Category Archives: Electronics

From the mailbag: Bristlebots and Scribblebots

Kate K.'s Bristlebot bug (Courtesy of Jessica K.)

Jessica K. wrote in:

A few years ago I used your bristlebot design for one of my kid’s classes as a project and it was such a success I’ve done it for each kid (I have 4).

Kate K's Bristlebot Ladybug bottom (Courtesy of Jessica K.)

We also made made “pontoon” versions of your bristlebots with 2 toothbrush ends underneath a cardboard oval so it looked like a beetle and gave the kids more decorating space.

Scribblebot parts (Courtesy of Jessica K.)

Well, now I needed a new project and I came up with the easiest, cheapest Scribblebot I’ve come across, using mostly your bristlebot construction.

Kate K.'s Dixie Scribblebot (Courtesy of Jessica K.)

The big discovery is that a Dixie cup plus mini markers keeps the whole thing so lightweight. Then put your foam taped pager motor and battery combo on top. It was also way cuter with some antennae and googley eyes. Thank you again for your great bristlebot – it’s made me the most popular mom in each of my kids’ classes.

The bots shown were made by her daughter Kate who also demonstrates them in the video clips. Thank you Kate & Jessica!

Epic Cylon costume with Larson Scanner

By Warren Goodwin

Warren wrote in on Facebook:

I just received your Larson scanner for my Foam Cylon helmet today … I have since this video diffused the light inside the clear conduit pipe the LEDS are held inside of to make the LED effect a bit more smoother.

He has been posting updates of the costume on facebook.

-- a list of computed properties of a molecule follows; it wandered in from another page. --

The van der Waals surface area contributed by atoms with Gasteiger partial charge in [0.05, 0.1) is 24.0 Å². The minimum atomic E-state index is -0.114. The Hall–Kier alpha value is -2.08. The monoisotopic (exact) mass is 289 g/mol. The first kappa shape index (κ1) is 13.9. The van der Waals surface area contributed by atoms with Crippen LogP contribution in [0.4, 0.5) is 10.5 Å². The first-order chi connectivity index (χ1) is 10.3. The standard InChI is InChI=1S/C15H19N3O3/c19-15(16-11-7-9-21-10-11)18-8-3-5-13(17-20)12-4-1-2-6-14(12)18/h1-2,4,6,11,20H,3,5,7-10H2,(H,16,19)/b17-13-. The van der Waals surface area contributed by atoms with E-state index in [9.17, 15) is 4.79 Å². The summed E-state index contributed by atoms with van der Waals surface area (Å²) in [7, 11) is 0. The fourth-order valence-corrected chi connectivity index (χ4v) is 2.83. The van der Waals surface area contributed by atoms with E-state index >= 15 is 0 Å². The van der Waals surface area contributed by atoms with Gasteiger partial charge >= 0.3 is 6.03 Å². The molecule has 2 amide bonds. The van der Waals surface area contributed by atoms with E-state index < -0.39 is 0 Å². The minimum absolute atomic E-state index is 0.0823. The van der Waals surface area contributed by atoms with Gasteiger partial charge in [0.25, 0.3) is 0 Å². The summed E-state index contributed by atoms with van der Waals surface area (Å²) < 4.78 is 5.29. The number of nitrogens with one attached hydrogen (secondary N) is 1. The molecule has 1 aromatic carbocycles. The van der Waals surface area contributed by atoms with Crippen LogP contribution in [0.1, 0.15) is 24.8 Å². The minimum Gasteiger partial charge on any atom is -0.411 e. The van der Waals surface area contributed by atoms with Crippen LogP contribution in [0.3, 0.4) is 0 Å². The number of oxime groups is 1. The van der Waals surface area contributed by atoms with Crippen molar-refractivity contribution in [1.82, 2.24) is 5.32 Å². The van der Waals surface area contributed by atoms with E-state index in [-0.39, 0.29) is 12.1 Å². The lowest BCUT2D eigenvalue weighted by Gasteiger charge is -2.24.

Cylon costume with Larson Scanner eye
By Warren Goodwin

RGB Interactive Table

IR_Table

Craig shared this project which evolved with the assistance of the Octolively project.

Thanks for the previous help you gave me when I was designing my own IR proximity boards. I thought you may want to have a look at the finished item.

I have attached a picture of the 25 100mmx100mm boards and a video of the table working. Each one had a SOIC PIC 18F26K22 on it, with 9 IR transmitters and receivers and 9 x WS2812b addressable LEDs on. They all kind of communicate with each other so that each board does the same IR reading of the same ‘pixel’ at the same time as the others. I simply have a pin on the board which outputs low whan it is working (taking a reading’, then after it is done, it changes to an input pin, it continually looks at this pin until it goes high, meaning all the other boards have also completed that particular reading and then it’s on to the next one.

I also have a calibration function so any thickness opaque covering can be put on the table top.

I have 2 buttons on it. One to change the colour (including the rainbow fade) and also a button to change the fade speed.

IR_Table

Thank you, Craig, for sharing your project! We’re glad you were able to get inspiration and helpful information from one of our projects.

 

 

Interactive LED Christmas Tree

LED Christmas tree on Octolively derivative boards

Our friends at Mouser sent us this picture of their Octolively derived display, updated for the holidays: